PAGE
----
We get this question a lot. Unfortunately, it is not a simple question to answer.
One answer that definitely has some truth to it is that the best GPS units are usually the most expensive ones you are willing to pay for. These devices, like many products, often get better with price.
One problem with this question is that frequently customers are looking for the best inexpensive GPS units. Though there are plenty of these units out there in many different styles, and many of them just meet the user’s needs, they still end up being far from ‘the best’ in terms of quality.
Here is some background on what makes a particular GPS design good at doing its job and the operating conditions that allow any GPS to work at its best.
All GPS receivers work best when certain conditions are present, only one of which is really under your control: where the GPS antenna is placed.
GPS units work best when there are no obstructions between the GPS antenna and the sky. The more of the sky that is directly visible from the perspective of the antenna, the more satellites it will be able to acquire which, in turn, gives a stronger and more stable fix. This results in more accurate GPS sensor data being sent to the devices that use it.
If a GPS antenna is positioned inside a pilot-house or bridge, there is now a barrier between it and the sky. If said barrier happens to be made of metal, steel being the worst, the chances of acquiring satellite signals can be drastically reduced. People will often put their portable GPS antenna near a window to partly overcome this problem, but it’s still only getting a partial view of the sky afforded by the field of view of the window.
No GPS antenna will ever operate as effectively as one that is placed outside with full sky-dome visibility.
These are usually the best quality GPS units available, and they almost always cost more. The antenna’s surface area is greater and its design will often be more sophisticated, making them more sensitive to weak satellite signals. Additionally, they are mounted topsides on a mast, pole, radar arch or, less often, deck mounted. The combination of a larger and more sensitive antenna, having a clear and unobstructed view of the sky and more sophisticated electronics are the primary factors that makes these GPS systems work better and cost more.
This class of GPS can often come with other benefits. For example: there is a class of device called a satellite compass. These are comprised of 2 or more GPS antennas. This allows them to not only provide standard GPS data (position, course and speed being primary for use aboard a seagoing vessel) but also heading, and often rate-of-turn. While this type of instrument comes in a wide range of prices and capabilities, generally they are the best. Commercial vessels, particularly inland vessels, get the most benefit from an accurate HDG (heading) and ROT (rate-of-turn), especially in conjunction with features in Rose Point ECS (our commercial navigation software) that can predict the future locations of the vessel when it is actively turning, which is extremely useful when operating on narrow inland waterways. However, these units generally sit at the top end of the fixed-mount GPS price range.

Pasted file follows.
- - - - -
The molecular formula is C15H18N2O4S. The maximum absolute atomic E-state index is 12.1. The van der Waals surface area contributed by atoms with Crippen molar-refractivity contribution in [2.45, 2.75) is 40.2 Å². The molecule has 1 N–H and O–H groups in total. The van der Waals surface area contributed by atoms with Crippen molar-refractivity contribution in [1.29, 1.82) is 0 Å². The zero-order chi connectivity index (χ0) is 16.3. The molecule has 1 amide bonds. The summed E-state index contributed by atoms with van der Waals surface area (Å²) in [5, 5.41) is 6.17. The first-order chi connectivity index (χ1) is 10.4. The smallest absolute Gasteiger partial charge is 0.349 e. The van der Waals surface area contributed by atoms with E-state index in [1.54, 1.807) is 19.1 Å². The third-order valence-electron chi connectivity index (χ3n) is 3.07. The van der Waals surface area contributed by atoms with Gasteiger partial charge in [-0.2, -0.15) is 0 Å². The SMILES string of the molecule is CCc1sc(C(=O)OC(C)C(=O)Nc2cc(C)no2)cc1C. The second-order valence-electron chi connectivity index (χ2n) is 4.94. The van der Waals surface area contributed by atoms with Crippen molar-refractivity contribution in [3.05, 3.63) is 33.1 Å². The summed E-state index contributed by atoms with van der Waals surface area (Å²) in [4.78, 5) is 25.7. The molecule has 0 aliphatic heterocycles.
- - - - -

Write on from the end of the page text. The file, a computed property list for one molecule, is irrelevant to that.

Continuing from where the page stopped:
Fixed-mount GPS units are typically made of higher quality components and have higher R&D costs for hardware and software design, justifying their higher retail prices. They also tend to be more complicated to install. You must find a good mounting location for the antenna, then cables must be routed through the vessel between the antenna and where the sensor data is used. Many GPS’ of this type will have a case containing electronics that is separate from the actual antenna. It is also common for them have a small screen where important data from the GPS can be displayed. You will also find data ports for connecting the GPS system to other devices that can use that data, including devices running navigation software like Coastal Explorer or Rose Point ECS.
Getting this data to the computer, so it’s accessible to the navigation software can be accomplished many different ways.
The simplest, and least reliable, method is to use a USB to Serial adapter of the RS-232 variety. While these devices are certainly inexpensive, they are definitely not the best way to interface this class of device to a computer system, nor are they compliant with best-practices for marine electronics installations. The next step up are USB/RS-422 adapters, which at least use the correct electronics standard for most NMEA 0183 compatible GPS units and other marine electronic sensors. The next step up are opto-isolated USB/RS-422 adapters. These will allow for a truly conformant marine electronics installation, but they are still only “the top of the bottom of the heap” in terms of reliability, since they are still hamstrung by the weakness inherent to USB port connections, meaning it can be pulled out very easily, either intentionally, accidentally, or over time from vibration.